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Tuesday, January 1, 2008

Natchez Trace State Park


Trail......................................Miles.................Rating....Outcasts Total: 189.5
Red Leaves Trail North..........0.2 Miles........
Red Leaves Trail South..........8.5 Miles.........Moderate
Red Leaves Trail South..........8.5 Miles.........Moderate

This Trail turned out a little tougher than we expected. There are some major hills to climb and they told on us. We were planning on doing the total trail and ended up just making it to Browns Creek Lake.

We started off with seven people going to hike and by the time we left to head West it was Marco, Troy, and myself. It was calling for a thirty percent chance of rain and we drove through a few small rain storms on the way to the trail head. When you get off I-40, you drive straight into the park. At the Park office they have two owls and a hawk in cages there.

We had called ahead to get our permit knowing that this park is closed on the weekends. We still don't know why they close on weekends, but they do. They left us a couple of maps and our permit on the coke machine outside. Marco and I arrived about an hour before Troy, who had driven home to pick up his dog. It started raining just before Troy arrived.

After Troy arrived, we gathered our packs and headed down the trail. It didn't take long before we came to a campsite, which was our first sign that we were on the wrong trail. After a quick study on the map we headed back to the office and across the road to the other Red Leaves trail. Yes, you have two trail heads across the road from each other and both just read Red Leaves trail.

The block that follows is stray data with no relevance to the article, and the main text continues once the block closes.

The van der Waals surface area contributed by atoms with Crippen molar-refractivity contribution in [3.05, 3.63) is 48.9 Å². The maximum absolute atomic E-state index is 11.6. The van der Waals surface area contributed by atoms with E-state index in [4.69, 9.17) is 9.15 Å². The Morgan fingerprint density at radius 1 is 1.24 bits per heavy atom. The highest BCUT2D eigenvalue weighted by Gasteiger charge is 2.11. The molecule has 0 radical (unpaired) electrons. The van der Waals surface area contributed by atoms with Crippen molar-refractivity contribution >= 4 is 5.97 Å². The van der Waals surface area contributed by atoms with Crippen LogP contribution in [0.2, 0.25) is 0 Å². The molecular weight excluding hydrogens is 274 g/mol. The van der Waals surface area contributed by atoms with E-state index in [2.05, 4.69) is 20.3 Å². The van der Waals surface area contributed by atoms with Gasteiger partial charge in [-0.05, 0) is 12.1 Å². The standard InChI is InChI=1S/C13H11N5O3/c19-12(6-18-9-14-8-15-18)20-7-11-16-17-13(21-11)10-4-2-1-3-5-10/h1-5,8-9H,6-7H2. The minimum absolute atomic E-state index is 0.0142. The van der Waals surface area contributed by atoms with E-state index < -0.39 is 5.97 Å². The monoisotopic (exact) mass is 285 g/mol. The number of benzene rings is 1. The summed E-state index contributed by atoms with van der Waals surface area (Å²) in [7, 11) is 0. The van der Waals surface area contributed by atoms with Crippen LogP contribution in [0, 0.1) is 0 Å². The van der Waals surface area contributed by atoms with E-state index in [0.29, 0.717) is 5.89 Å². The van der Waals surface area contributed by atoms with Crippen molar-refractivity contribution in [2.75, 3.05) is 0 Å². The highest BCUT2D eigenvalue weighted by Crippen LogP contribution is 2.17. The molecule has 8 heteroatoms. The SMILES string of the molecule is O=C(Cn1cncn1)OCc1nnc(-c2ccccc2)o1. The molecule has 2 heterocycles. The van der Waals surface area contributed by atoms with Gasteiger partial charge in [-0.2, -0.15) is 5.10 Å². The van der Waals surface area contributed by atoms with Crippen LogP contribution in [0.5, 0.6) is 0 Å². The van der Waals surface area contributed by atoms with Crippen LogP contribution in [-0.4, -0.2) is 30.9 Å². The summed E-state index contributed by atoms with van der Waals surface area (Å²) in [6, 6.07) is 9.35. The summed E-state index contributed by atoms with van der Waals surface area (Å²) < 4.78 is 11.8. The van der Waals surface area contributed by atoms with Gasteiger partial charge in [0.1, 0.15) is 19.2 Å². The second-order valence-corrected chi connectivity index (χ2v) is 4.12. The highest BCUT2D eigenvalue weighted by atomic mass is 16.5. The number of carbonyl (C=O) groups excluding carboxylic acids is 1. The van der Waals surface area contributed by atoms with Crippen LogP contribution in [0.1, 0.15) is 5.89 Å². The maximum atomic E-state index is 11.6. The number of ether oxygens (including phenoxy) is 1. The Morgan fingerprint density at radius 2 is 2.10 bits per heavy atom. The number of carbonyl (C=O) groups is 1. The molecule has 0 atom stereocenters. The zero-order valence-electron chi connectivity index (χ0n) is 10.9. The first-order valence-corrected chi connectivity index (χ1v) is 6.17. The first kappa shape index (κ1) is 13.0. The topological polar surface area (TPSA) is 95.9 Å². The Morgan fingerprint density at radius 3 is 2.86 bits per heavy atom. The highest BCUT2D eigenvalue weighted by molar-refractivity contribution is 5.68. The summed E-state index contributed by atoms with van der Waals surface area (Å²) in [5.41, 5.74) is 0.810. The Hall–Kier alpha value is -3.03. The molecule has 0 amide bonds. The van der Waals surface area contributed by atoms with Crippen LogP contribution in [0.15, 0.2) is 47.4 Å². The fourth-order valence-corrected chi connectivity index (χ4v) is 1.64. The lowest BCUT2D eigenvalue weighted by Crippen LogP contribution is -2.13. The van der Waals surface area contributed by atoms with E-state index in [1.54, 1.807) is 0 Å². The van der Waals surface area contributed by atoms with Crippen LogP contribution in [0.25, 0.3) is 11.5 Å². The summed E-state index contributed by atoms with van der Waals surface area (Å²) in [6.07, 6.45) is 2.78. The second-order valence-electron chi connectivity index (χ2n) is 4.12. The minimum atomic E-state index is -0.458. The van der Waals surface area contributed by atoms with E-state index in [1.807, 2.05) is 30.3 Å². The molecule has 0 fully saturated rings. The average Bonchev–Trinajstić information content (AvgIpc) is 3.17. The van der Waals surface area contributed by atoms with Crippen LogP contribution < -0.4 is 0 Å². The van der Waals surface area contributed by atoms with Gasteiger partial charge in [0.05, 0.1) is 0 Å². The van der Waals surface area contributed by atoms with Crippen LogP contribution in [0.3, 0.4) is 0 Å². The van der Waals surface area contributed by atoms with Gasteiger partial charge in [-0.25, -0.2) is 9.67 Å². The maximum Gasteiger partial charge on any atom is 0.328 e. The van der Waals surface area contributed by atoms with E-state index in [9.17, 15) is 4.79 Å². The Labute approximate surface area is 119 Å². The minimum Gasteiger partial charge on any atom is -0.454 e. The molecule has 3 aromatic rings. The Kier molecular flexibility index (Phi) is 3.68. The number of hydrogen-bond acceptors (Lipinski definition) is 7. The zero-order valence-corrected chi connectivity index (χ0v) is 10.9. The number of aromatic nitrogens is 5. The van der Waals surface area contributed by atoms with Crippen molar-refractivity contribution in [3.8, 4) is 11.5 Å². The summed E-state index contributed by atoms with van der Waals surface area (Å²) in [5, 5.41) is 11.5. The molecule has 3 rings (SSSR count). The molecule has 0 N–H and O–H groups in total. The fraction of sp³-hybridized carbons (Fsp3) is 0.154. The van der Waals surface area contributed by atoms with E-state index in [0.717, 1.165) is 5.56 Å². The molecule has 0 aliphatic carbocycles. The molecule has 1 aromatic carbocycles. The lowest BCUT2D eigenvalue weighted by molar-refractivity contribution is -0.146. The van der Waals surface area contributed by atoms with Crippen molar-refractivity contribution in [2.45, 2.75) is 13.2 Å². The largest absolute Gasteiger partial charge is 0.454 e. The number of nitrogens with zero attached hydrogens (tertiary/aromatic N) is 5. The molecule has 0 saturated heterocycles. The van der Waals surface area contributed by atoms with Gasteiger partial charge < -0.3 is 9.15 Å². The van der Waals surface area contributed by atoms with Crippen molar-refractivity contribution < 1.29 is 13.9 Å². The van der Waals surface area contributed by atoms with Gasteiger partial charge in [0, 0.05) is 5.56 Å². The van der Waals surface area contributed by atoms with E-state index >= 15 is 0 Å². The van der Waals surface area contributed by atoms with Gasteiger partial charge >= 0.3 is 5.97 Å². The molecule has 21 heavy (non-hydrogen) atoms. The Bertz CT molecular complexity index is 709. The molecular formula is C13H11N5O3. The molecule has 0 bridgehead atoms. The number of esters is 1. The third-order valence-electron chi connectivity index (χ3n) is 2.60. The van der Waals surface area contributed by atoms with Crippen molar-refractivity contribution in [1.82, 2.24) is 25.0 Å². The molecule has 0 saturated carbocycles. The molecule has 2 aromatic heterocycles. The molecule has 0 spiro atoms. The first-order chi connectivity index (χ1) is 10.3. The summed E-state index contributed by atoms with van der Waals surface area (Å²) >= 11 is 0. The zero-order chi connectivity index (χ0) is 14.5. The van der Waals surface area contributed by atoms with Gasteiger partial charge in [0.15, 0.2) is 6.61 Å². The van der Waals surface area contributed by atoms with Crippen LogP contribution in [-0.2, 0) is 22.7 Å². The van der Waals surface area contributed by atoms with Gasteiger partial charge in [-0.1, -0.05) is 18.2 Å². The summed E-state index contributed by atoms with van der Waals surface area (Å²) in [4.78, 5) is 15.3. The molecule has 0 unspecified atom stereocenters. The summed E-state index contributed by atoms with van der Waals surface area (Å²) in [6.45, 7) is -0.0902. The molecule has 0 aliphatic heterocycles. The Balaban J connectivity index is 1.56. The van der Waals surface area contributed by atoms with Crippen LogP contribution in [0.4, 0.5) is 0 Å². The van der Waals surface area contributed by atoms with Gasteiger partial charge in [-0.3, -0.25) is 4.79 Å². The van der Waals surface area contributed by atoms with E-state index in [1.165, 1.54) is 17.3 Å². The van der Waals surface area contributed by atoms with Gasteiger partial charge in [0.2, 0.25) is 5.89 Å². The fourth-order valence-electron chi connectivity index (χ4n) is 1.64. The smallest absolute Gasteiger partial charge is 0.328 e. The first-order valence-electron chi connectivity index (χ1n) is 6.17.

The trail cuts through the woods and across a road to start. The first thing that we noticed was that roads are not marked on the map. Neither are other cross trails. Most of the hike we never knew exactly where we were. Once again the maps are in need of some detail. Our trail started out with white marks on the tree. The next trail that joined us was an orange spot and the next blue. On the map there is one other trail that is marked but no name given on the map. The orange one left us early and the blue one stayed for quite a while. With the different logging roads and dirt roads, it would have been really easy to judge where you were if they were on the map.

Mother nature and I came to an understanding. I put my poncho on and it quit raining. I took my poncho off and it started raining again. After four or five times I understood that I was to hike in my poncho. Troy and Marco could hike without rain gear on, it was just me. OK, I will take one for the team.

When we came along a paved road, we crossed with our map to find that there would be a fire tower next to the trail. We found later that the fire tower is never visible from the trail. When the trail turned and actually crossed the paved road, we studied on the map and figured that we really didn't know where we were. Troy said that while we study, we should be standing by the road just encase a ranger was to drive by. Boy is he good. No sooner had we got positioned by the road, here comes a ranger. Unfortunately the ranger couldn't find us on the map either. That was our second opinion that the map needs to be better marked. He did say that we were close to the fire tower.

We did spook quite a few deer and remembering that this was deer season we kept an eye out for hunters as well. When we crossed a major dirt road, there was a clearing and in that clearing was a doghouse style blind with a color of orange showing. We made sure that we looked like people and headed across. By this time we were seeing that it was starting to get dark and it was looking doubtful that we would make it to camp. We started to consider just making the lake.